By Sean Ross Sapp
Georges St-Pierre has announced an indefinite leave from MMA. Following an avalanche of speculation, the Canadian born fighter announced he was calling it quits (at least for now) in a media conference on Friday, stating ”I need to have a normal life for a bit.”
St-Pierre said on the call “I’ve talked with Dana and Lorenzo about it, been fighting a long time … It’s a lot of pressure, a lot of criticism. I need to take some time off. One day, when I feel like it I might come back but I need a break. I vacate my title for the respect of the other competitors.”
Despite claiming he is physically healthy, GSP cited mental issues as the motivation for his leave. He will vacate the UFC Welterweight Title as a result. GSP will continue training at TriStar gym as usual, but will have a vacation from competing.
Johny Hendricks will now take on Robbie Lawler for the vacant UFC Welterweight title at UFC 171 in Dallas, Texas.
UFC President Dana White, who following St-Pierre’s narrow decision victory over Johny Hendricks didn’t advocate the champion’s time off, changed his tone at the press conference, saying he thought it was the right choice to make.
The Ultimate Writer’s Take on GSP’s Hiatus
There is a very short list of those considered to be the greatest MMA fighters of all-time; Anderson Silva. Fedor Emelianenko. Jon Jones. Georges St-Pierre is on that list.
A 27-fight career has come to a halt following a controversial split decision victory over challenger Johny Hendricks at UFC 167. Following the fight, GSP announced that he’d be taking time off from MMA, citing mental issues. This announcement did not draw the praise of UFC President Dana White, who reacted unfavorably.
With the speculation behind us, where does GSP rank among the greats? His resume is unmatched; 25-2, and would go on to avenge both losses (to Matt Huges and Matt Serra, respectively) in overwhelming fashion.
St-Pierre defeated wrestlers (Hendricks, Sherk, Koscheck, Shields, Hughes, Fitch). He defeated jiu jitsu wizards (Serra, Penn), Judokas (Karo Parisyan), hard hitting strikers (Alves, Hardy), masters of mind games (Diaz), and even teammates (Carlos Condit). The man has seen it all, beat it all, and should be respected unanimously for it.
Of late, however, GSP has seen a significant increase in damage he’s received throughout his fights. Coupled with a torn ACL suffered just over two years ago, and 32 years of age seems appropriate for St-Pierre to hang up the gloves.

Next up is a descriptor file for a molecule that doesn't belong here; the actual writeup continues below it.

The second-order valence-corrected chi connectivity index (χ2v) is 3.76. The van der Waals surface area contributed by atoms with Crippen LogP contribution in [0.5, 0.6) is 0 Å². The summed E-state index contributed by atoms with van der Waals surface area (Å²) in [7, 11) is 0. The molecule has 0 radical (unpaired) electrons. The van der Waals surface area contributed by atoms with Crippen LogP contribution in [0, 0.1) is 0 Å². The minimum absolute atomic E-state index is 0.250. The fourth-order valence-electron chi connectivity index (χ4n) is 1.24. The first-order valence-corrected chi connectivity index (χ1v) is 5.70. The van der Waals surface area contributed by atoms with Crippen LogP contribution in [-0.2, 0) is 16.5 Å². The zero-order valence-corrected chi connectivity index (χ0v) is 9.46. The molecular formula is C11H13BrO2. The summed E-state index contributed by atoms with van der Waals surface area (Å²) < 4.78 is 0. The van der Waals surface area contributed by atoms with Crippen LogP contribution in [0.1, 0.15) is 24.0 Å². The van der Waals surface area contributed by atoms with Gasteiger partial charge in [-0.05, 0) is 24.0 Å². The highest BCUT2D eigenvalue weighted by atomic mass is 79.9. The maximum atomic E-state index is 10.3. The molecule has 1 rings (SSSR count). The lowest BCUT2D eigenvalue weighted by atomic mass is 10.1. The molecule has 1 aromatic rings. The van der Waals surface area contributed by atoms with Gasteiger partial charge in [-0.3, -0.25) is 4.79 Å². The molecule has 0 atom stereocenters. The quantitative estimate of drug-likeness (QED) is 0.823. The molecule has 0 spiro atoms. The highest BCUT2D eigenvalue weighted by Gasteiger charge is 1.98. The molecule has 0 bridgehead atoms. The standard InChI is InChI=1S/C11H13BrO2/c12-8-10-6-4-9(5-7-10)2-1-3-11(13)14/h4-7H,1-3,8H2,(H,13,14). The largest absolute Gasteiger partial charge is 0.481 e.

A proven pay-per view draw, St-Pierre has also drawn criticism due to his inability or unwillingness to finish fights. It seems people forget his fights with Hendricks and Condit; both outstanding, both after having ACL reconstruction.
Despite the reconstruction and rehabilitation of his knee, and the challenges that faced him at Welterweight, for years GSP couldn’t escape the possibility of facing the much larger Anderson Silva in a super fight. For a man who claims he’s seen aliens, and spaces out while driving, the pressure in which he faced was surely unbearable. Only after Silva’s loss to Chris Weidman was GSP able to avoid the relentless hounding about the fight.
More than perhaps any fighter in UFC history, St-Pierre has had pressure. After ten years in the UFC, the man has seen it all. From humble pay-per view beginnings, to the not-so-humble pay per view boom of the last decade, to becoming a network television mainstay, GSP has been there.
The legacy in which GSP leaves extends beyond what any fighter can claim. He has no unavenged losses to his credit, nine consecutive title defenses, and unbeaten in almost 8 years.
The most impressive feat? Aside from dragging in monster PPV numbers, St-Pierre put 55,000 asses in seats in Toronto, Canada’s Rogers Centre at UFC 129. Believe me when I say those folks weren’t there to see Jake Shields.
GSP has been a traditionally predictable fighter, unlike his peers in Jon Jones and Anderson Silva, which is perhaps he isn’t viewed in the same regard. As a draw, he’s beyond the both of them. The UFC has needed GSP to fill the void left by Brock Lesnar, Chuck Liddell, Randy Couture, and the like. It appears now as if the UFC has a new void to fill.
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